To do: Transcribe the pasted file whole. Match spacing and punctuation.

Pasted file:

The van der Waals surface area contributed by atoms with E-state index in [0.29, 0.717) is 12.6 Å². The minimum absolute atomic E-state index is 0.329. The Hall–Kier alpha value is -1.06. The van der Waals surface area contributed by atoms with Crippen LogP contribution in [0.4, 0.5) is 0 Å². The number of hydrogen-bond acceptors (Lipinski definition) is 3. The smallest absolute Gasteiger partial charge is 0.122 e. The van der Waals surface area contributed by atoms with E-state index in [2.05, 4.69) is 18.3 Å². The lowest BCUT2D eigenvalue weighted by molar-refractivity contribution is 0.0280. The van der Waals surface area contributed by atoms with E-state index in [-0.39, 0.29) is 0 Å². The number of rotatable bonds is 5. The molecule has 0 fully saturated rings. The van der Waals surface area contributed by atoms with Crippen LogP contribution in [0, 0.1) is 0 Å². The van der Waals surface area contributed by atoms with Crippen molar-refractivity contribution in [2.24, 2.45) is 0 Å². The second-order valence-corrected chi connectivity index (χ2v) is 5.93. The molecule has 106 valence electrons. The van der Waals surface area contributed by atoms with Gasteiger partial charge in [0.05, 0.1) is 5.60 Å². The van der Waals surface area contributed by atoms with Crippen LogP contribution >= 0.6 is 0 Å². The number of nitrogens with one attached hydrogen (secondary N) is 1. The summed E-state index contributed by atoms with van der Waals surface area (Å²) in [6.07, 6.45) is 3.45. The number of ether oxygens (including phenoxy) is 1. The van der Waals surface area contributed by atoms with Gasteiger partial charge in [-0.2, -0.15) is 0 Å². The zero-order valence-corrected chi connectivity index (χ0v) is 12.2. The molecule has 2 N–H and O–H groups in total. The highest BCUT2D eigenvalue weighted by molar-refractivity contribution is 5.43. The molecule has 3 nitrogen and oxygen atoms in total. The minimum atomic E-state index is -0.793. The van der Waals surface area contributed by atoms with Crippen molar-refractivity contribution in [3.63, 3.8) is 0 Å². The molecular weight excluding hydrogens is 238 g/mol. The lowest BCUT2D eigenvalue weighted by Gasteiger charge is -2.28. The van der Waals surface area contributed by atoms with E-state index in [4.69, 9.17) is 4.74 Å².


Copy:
The van der Waals surface area contributed by atoms with E-state index in [0.29, 0.717) is 12.6 Å². The minimum absolute atomic E-state index is 0.329. The Hall–Kier alpha value is -1.06. The van der Waals surface area contributed by atoms with Crippen LogP contribution in [0.4, 0.5) is 0 Å². The number of hydrogen-bond acceptors (Lipinski definition) is 3. The smallest absolute Gasteiger partial charge is 0.122 e. The van der Waals surface area contributed by atoms with E-state index in [2.05, 4.69) is 18.3 Å². The lowest BCUT2D eigenvalue weighted by molar-refractivity contribution is 0.0280. The van der Waals surface area contributed by atoms with E-state index in [-0.39, 0.29) is 0 Å². The number of rotatable bonds is 5. The molecule has 0 fully saturated rings. The van der Waals surface area contributed by atoms with Crippen LogP contribution in [0, 0.1) is 0 Å². The van der Waals surface area contributed by atoms with Crippen molar-refractivity contribution in [2.24, 2.45) is 0 Å². The second-order valence-corrected chi connectivity index (χ2v) is 5.93. The molecule has 106 valence electrons. The van der Waals surface area contributed by atoms with Gasteiger partial charge in [0.05, 0.1) is 5.60 Å². The van der Waals surface area contributed by atoms with Crippen LogP contribution >= 0.6 is 0 Å². The number of nitrogens with one attached hydrogen (secondary N) is 1. The summed E-state index contributed by atoms with van der Waals surface area (Å²) in [6.07, 6.45) is 3.45. The number of ether oxygens (including phenoxy) is 1. The van der Waals surface area contributed by atoms with Gasteiger partial charge in [-0.2, -0.15) is 0 Å². The zero-order valence-corrected chi connectivity index (χ0v) is 12.2. The molecule has 2 N–H and O–H groups in total. The highest BCUT2D eigenvalue weighted by molar-refractivity contribution is 5.43. The molecule has 3 nitrogen and oxygen atoms in total. The minimum atomic E-state index is -0.793. The van der Waals surface area contributed by atoms with Crippen molar-refractivity contribution in [3.63, 3.8) is 0 Å². The molecular weight excluding hydrogens is 238 g/mol. The lowest BCUT2D eigenvalue weighted by Gasteiger charge is -2.28. The van der Waals surface area contributed by atoms with E-state index in [4.69, 9.17) is 4.74 Å².